Section 3: Logging In and Logging Out
To ensure security and organization on a system with many users,
Unix machines employ a system of user accounts. The user accounting
features of Unix provide a basis for analysis and control of system
resources, preventing any user from taking up more than his or her
share, and preventing unauthorized people from accessing the system.
Every user of a Unix system must get permission by some access control
Logging in Logging in to a Unix system requires two pieces of
information: A username, and a password. When you sit down for a Unix
session, you are given a login prompt that looks like this:
Type your username at the login prompt,
and press the return key. The system will then ask you for your
password. When you type your password, the screen will not display
what you type.
Your username is assigned by the person who creates your account. At
ISU, the standard username is the first four letters of your last name
concatenated with the first four letters of your first name.
Your username must be unique on the system where your account exists
since it is the means by which you are identified on the system.
When your account is created, a password is assigned. The first thing
you should do is change your password, using the passwd utility.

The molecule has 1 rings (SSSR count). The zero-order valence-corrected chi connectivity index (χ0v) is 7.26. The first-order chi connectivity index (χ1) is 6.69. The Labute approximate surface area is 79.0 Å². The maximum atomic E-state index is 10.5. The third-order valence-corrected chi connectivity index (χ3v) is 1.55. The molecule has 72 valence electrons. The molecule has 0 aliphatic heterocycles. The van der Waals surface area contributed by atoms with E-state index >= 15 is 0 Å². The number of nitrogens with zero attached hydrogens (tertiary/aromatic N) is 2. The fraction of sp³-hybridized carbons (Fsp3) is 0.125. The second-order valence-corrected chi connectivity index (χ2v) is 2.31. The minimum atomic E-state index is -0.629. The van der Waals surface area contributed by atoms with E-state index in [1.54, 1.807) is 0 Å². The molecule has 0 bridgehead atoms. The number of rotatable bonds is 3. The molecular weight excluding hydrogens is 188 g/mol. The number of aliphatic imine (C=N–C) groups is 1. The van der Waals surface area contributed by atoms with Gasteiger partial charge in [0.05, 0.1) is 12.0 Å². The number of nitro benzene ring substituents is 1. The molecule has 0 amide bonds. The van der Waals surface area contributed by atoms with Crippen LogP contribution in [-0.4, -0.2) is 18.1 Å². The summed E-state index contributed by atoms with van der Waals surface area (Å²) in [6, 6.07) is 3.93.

To change your password, type the command
after you have logged in. The system will ask for
your old password, to prevent someone else from sneaking up, and
changing your password. Then it will ask for your new password. You
will be asked to confirm your new password, to make sure that you
It is very important that you choose a good password, so that someone
else cannot guess it. Here are some rules for selecting a good
- Do not use any part of your name, your spouse's name, your
child's name, your pet's name, or anybody's name. Do not use any
backward spellings of any name, either.
- Do not use an easily-guessable number, like your phone number,
your social security number, your address, license plate number, etc.
- Do not use any word that can be found in an English or
- Do not use all the same letter, or a simple sequence of keys
on the keyboard, like qwerty.
- Do use a mix of upper-case and lower-case letters,
numbers, and control characters.
- Do use at least six characters.
If you have accounts on multiple machines, use a different password on
each machine. Do not choose a password that is so difficult to
remember that you must write it down.
When you're ready to quit, type the command
Before you leave your terminal, make sure that you see the
login prompt, indicating that you have successfully logged out. If
you have left any unresolved processes, the Unix system will require
you to resolve them before it will let you log out. Some shells will
recognize other commands to log you out, like "logout" or even "bye".
It is always a good idea to clear the display before you log out, so
that the next user doesn't get a screenful of information about you,
your work, or your user account. You can type the command
right before you log out, or you can
press the return key until all the information is scrolled off the